A Day in Dresden πŸ‡©πŸ‡ͺ✨

In part due to Covid-19, in part due to me being a person of habits, I haven’t had the chance to visit a new city in a very long time. Back in March 2020, my family and I booked tickets to Malta. The weekend we were supposed to fly out, the world entered into lockdown, one country at a time. Uncertain of what might happen, we cancelled our tickets, sure that we would get to visit in a couple of weeks after the two-week lockdown would lift. You know the rest, I’m sure πŸ™‚

I start with this prelude to say, it’s been a while since I’ve been to a new city. A lot of my travelling is in cities I’ve been to before (regional gems in the Balkans, like Tirana, Ulqin, Thessaloniki; even Berlin I’d been to a good number of times before moving here). Where’s the novelty?

Enter that two-week free-travel deal for students that the German train authority announced – and I was ready to see a new place for the first time in forever. This time, I chose Dresden.

I chose Dresden because (a) I’d never been before, (b) it was relatively close, and (c) my dear grandfather had visited it back in his day and always talked about how beautiful it was. We even have a vintage Dresden picture book in my grandparents home that I (of course) never cared to look through, but I will next time I visit! Because, we live and we learn!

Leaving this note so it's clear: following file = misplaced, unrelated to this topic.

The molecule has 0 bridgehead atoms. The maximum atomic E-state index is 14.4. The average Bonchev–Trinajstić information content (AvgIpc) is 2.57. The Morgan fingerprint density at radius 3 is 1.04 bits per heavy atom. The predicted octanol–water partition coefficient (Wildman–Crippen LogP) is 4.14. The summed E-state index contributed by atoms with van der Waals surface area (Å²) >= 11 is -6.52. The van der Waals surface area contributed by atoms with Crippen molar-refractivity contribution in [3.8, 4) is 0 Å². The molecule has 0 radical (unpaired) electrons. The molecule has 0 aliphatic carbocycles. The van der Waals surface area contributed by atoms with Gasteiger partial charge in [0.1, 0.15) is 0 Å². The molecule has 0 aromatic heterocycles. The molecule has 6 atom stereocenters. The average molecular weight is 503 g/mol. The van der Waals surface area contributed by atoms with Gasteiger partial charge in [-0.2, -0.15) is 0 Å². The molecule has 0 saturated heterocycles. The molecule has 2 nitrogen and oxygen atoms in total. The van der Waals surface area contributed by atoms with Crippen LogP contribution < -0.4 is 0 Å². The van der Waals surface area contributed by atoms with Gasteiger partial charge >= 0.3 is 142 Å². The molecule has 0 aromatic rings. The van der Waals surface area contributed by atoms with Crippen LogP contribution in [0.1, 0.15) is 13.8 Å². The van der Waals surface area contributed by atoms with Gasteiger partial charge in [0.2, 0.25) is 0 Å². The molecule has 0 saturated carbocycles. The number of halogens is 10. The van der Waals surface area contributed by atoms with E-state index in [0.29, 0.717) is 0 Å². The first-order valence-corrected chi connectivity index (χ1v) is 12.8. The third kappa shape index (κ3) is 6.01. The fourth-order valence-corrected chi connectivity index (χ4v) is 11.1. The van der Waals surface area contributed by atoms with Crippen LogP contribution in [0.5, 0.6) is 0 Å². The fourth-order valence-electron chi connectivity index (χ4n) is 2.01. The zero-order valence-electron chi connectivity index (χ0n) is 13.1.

Dresden was absolutely mesmerising. The first impression, as the train was nearing the city was: wow, a lot of beautiful Black and Yellow hues and a lot of very unique architecture. From what I’ve gathered of Germany, there’s very regional aesthetics in how residential buildings look: the north is full of red brick, the south was full of flat facades and pointy roofs, Berlin is well … Prishtina 2.0. Dresden was very unique and very beautiful. See for yourself!

My second impression was that it was very quiet. I went with some university friends on a Friday, and for a Friday (and perhaps, compared to buzzing Berlin), Dresden was almost entirely empty. The historic city center was also entirely void of any commercial western stores like H&M and co. (They were still there, just a bit further away). I kind of appreciated that? It felt a bit disconnected from the buzz, and that’s something I used to appreciate in travelling (before globalisation and social media low-key ruined it for me).

I think originally, back in the day, travelling was meant as both an opportunity to see something new, and an opportunity to escape your reality. Nowadays, or at least for me, it’s always felt like, sure I get to see something new, but I sure cannot escape my reality, because there are constant reminders of globalisation (read: the same H&M stores) all around (and we’re always still connected to our realities by the email app on our phones).

What I mean to say is, Dresden felt different. Maybe it was the lack of commercial space shoved in the city center, maybe it was the quietness of it all … I don’t know. But, I really loved it, and I can’t wait to add it to my list of beloved travel-repeats again soon.

Thank you for reading!



One response to “A Day in Dresden πŸ‡©πŸ‡ͺ✨”

  1. I travelled there in 1991, and it was astonishing, so beautiful, but there was so much dirt from the industrial age. I still remember well seeing Trabi cars next to new BMW’s. The church and palace were left after it was bombed in WWII and was haunting to see.
    Would love to go back again.!


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